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    AI Rebalancing: Insights from Daron Acemoglu and Simon Johnson

    The Drive Toward Automation: Complementing Workers, Not Replacing Them

    Optimistic forecasts regarding the growth implications of AI abound. AI adoption could boost productivity growth by 1.5 percentage points per year over a 10-year period and raise global GDP by 7 percent ($7 trillion in additional output), according to Goldman Sachs. Industry insiders offer even more excited estimates, including a supposed 10 percent chance of an “explosive growth” scenario, with global output rising more than 30 percent a year.

    All this techno-optimism draws on the “productivity bandwagon”: a deep-rooted belief that technological change, including automation, drives higher productivity, which raises net wages and generates shared prosperity.

    However, historical records show that this optimism is at odds with reality, especially in the current path of “just let AI happen,” which focuses primarily on automation. We need to recognize that there is no singular, inevitable path of development for new technology. If the goal is to sustainably improve economic outcomes for more people, we need to consider policies that put AI development on the right path, with a greater focus on enhancing what all workers can do.

    Contrary to popular belief, productivity growth does not necessarily translate into higher demand for workers. While average output per worker may increase with automation, worker marginal productivity, which is the additional contribution brought by one more worker, may remain constant or even decline. Many new technologies, such as industrial robots, expand the set of tasks performed by machines and algorithms, displacing workers. Automation raises average productivity but does not increase, and in fact may reduce, worker marginal productivity. Over the past four decades, automation has raised productivity and multiplied corporate profits, but it has not led to shared prosperity.

    Instead of automating work, there are other options to improve economic efficiency. Some innovations can boost how much individuals contribute to production, for example, new software tools that aid car mechanics and enable greater precision. These innovations increase worker marginal productivity without replacing them with machines.

    The creation of new tasks is even more important for raising worker marginal productivity. When new machines open up new uses for human labor, this expands workers’ contributions to production and increases their marginal productivity. New tasks have been vital in the growth of employment and wages over the past two centuries. Even occupations that have been around for a long time have seen the introduction of new tasks due to technological advances. These new tasks have been integral to productivity growth and have helped launch new products and enabled more efficient production processes.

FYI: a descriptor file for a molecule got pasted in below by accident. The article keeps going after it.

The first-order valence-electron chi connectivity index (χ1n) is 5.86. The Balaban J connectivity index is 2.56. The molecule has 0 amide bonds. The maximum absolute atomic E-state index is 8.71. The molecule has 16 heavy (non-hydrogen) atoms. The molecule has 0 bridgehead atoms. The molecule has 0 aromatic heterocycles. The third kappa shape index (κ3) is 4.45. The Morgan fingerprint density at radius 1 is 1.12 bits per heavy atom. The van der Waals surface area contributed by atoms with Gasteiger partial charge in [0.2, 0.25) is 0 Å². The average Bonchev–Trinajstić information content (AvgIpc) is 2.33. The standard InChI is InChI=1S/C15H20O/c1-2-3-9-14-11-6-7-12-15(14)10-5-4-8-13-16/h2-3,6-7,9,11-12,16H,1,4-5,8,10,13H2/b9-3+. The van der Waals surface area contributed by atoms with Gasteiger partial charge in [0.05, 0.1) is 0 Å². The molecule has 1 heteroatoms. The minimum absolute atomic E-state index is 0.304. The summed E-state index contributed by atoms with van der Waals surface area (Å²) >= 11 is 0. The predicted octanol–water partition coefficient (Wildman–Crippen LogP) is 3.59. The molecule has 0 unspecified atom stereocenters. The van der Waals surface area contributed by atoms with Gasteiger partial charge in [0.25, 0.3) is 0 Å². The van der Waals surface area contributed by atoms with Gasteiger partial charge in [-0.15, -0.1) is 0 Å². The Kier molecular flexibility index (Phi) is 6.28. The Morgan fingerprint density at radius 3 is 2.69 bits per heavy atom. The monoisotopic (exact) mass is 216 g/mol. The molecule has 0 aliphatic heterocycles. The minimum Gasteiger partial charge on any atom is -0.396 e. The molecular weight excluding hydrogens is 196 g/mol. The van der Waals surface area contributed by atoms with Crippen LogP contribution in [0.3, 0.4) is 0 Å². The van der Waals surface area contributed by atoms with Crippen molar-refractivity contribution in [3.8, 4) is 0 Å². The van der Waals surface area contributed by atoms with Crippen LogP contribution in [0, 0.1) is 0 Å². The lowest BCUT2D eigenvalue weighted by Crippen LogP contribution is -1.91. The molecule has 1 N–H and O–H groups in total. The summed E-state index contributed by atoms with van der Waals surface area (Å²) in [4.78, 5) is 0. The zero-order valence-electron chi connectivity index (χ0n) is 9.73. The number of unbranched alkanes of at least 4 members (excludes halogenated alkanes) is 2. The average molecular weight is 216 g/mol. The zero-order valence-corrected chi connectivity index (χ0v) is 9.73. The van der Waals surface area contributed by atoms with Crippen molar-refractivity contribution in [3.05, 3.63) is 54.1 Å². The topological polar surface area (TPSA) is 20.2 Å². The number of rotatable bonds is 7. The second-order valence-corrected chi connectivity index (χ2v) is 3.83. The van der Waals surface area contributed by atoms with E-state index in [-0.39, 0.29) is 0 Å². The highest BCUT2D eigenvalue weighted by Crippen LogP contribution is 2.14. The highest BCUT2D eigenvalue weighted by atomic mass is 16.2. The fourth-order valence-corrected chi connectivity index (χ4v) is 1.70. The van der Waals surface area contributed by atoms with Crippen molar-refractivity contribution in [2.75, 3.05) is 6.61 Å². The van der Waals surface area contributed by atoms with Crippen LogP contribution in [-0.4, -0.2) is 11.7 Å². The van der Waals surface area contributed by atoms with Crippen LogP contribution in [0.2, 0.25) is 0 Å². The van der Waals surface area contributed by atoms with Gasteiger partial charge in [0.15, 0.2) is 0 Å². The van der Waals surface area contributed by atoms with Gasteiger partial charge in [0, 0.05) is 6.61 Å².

Automation can also drive up employment in an industry or the economy broadly if it substantially increases productivity. However, when the productivity gains from automation are small, there is no major boost to stimulate the creation of new jobs elsewhere. Thus, the focus should be on productive automation that creates new tasks and expands employment opportunities.

    Given these considerations, it is crucial to redirect technological change toward a human-complementary path rather than a human-displacing one. To achieve this, governments can take several steps:

    1. Reform business models: Establish clear ownership rights for consumers over their data and tax digital ads to encourage a more diverse range of business models and competition.
    2. Reform the tax system: Create a more symmetric tax structure that equalizes marginal tax rates for hiring labor and investing in automation.
    3. Give workers a voice: Restrict the deployment of untested AI for tasks that could put workers at risk and involve workers in the development of AI.
    4. Fund more human-complementary research: Foster competition and investment in technology that pairs AI tools with human expertise to improve work in vital social sectors.
    5. Develop AI expertise within government: Establish a consultative AI division within government to support more informed decision-making.

    Redirecting AI development toward a human-complementary path is crucial to achieve shared prosperity. If left unchecked, AI automation may lead to increased inequality and hinder job creation. By embracing the potential of AI to complement worker skill and expertise, we can create a future where AI empowers workers and addresses pressing social problems. This transformation requires deliberate choices and the right policy interventions to ensure that AI contributes to the betterment of all humans.

    Note: This article is adapted from the authors’ book, “Power and Progress: Our 1000 Year Struggle over Technology and Prosperity,” and also draws on joint work with David Autor.

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